Parental Involvement starting to tip?

A couple of events over the past few days, each a new milestone in parental involvement, which together are giving me a sense that a corner is being turned:

  • a parent joined school staff at Dunbar Primary for an in-service session on web publishing
  • another parent got in touch to ask if parents were welcome to attend the eduBuzz open meetings

The one who attended the in-service session was particularly interested in helping the Parent Council get on the web, and has since done a wonderful job over the weekend of developing a new Dunbar Primary School Parents blog, including a beautiful bespoke graphic header.

Dunbar Primary Parents banner

Welcome to the new website dedicated to the parents and carers of pupils at Dunbar Primary School! This site is currently under development, but feel free to browse what we have here so far and leave a few comments.

It’s in development, but the site is active and he’d welcome feedback. Why not have a look?

And of course the Open Meetings are open to parents, so an invite has been sent.

First blog recovered from backup

One of our most popular school web sites, the Pencaitland Blog, has had to be recovered from backup.

What seems to have caused the problem was deleting a user record via the Site Admin / Users menu, when that user was the author of a large number of posts on the blog. Perhaps in an attempt to remove all trace of the user, those posts were also removed. Examination of the wp_<blog no.>_posts table in the WordPress database showed they had gone, and weren’t hanging around in some authorless limbo land.

I don’t know if a warning was issued. Maybe that’s something to try out one day when I’ve some time to spare…

This is the first time that we’ve needed to recover a blog from backup in a year of operation, and is the first time we’ve had occasion to think hard about whether or not it makes sense to entrust sufficiently experienced school staff with Site Admin rights. Continue reading First blog recovered from backup

New parent blogger Mumble: a must-subscribe

MumbleI’ve just read the first post from our new parent blogger Mumble. Put it this way, guineapigmum hasn’t just got company, she’s got competition.

Highly recommended: I’m looking forward to the next instalment already. Here’s a sample:

Yikes. Broadcasting is scary! I was aiming for the beginning of term for this but being a bit of techno-woose I had to go for a lie down after seeing the instructions and it’s taken a couple of weeks to get a calm clear space to try to work out how it works. I think this is that space, though the baby might wake up at any moment and snooker it. Link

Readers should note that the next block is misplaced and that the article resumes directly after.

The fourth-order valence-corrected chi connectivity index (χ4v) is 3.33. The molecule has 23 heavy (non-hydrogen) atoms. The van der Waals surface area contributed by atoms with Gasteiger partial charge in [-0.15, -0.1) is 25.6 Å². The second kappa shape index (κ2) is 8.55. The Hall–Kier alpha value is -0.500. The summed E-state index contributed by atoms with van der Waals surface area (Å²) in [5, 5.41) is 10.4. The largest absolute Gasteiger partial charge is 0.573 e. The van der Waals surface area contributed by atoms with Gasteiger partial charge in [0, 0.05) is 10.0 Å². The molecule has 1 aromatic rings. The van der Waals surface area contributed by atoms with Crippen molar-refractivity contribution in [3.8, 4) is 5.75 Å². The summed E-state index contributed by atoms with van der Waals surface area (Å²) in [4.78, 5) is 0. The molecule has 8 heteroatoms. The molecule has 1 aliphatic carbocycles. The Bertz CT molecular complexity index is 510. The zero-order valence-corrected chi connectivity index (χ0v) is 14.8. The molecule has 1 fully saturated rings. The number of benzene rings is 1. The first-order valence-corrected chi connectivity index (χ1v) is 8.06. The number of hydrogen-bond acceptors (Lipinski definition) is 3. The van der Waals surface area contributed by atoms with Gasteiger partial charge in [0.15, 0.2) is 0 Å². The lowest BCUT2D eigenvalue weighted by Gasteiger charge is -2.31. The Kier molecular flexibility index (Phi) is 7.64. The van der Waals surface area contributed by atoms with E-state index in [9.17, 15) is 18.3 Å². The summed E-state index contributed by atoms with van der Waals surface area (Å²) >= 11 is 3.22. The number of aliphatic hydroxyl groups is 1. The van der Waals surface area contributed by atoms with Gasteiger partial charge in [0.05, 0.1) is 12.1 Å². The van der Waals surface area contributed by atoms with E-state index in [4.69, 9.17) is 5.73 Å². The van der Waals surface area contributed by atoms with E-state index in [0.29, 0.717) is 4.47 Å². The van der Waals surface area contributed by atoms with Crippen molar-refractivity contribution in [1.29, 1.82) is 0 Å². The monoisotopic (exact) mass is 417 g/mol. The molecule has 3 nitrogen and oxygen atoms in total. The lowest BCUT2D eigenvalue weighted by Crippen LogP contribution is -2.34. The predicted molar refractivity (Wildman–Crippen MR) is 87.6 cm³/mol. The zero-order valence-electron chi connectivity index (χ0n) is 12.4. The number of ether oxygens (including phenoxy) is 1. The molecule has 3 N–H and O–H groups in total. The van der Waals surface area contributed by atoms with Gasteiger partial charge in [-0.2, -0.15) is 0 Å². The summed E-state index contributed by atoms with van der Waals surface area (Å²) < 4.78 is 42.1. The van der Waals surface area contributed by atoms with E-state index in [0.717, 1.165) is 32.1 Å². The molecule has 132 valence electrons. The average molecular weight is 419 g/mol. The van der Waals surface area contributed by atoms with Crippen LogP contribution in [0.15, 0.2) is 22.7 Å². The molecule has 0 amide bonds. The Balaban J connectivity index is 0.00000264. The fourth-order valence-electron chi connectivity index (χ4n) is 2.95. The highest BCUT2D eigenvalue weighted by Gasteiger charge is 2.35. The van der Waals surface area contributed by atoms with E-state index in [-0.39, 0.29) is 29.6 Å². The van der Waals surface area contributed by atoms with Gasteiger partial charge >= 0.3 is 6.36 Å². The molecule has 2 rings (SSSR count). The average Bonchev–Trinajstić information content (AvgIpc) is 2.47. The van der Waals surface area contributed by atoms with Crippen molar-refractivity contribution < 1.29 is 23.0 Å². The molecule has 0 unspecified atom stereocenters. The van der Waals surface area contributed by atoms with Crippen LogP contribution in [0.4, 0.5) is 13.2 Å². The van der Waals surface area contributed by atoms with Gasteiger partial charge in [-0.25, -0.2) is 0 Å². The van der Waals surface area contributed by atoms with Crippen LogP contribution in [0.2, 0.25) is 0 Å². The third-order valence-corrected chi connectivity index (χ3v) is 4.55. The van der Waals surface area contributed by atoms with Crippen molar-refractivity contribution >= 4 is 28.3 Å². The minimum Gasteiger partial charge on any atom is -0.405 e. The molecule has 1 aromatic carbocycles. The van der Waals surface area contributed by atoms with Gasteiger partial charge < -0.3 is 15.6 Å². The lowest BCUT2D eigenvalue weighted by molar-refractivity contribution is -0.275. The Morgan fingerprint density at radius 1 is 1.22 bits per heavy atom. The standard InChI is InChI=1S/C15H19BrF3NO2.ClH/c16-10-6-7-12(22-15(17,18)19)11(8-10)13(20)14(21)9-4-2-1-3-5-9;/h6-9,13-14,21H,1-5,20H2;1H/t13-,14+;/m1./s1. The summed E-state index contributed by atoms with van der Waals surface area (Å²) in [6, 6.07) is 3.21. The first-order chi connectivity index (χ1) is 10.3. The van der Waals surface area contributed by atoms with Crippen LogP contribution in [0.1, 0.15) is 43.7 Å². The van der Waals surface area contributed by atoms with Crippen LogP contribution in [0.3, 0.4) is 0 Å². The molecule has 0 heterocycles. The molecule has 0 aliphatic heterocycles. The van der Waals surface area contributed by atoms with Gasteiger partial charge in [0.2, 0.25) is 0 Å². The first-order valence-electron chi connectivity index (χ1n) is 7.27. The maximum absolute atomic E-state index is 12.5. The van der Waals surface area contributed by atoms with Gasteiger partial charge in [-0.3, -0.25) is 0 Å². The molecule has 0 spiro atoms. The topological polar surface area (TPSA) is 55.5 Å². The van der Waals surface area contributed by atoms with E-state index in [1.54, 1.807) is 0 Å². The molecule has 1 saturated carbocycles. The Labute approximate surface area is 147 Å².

Use of eduBuzz service is becoming embedded

There was a short interruption to the eduBuzz service around lunchtime today, which turned out to be again due to DNS problems at the datacentre where the site’s hosted.

The problem was quickly resolved. Again, as on the previous occasion, there was very little delay – less than 30 minutes – until reports of the problem started to arrive. It was quickly missed.

This provides evidence that use of the eduBuzz service, particularly the WordPress blogs, is now becoming embedded in teaching and learning practice across the local authority.

Of course that in turn has implications for how reliable such services may need to become in future.

Edinburgh Chamber of Commerce Education Policy Group relaunched

Today the Edinburgh Chamber of Commerce relaunched its Education Policy Group which I attended today on behalf of East Lothian Education. The group is now chaired by the Principal of Edinburgh’s Telford College, and includes members from a range of organisations including SQA.

This group was started last year to try to help address a problem perceived by Chamber members of lack of uptake of Science, Maths and Modern Languages subjects.

Our contribution has included sending students from Preston Lodge, with Barry Smith and Elizabeth Douglas, to give their views. Members today pointed out that the sessions attended by school students had been amongst the most useful sessions.

The group are enthusiastic about making a difference, and could potentially help achieve one of the Principles for A Curriculum for Excellence, that of Relevance:

Children should understand the purposes of their activities. They should see the value of what they are learning and its relevance to their lives, present and future.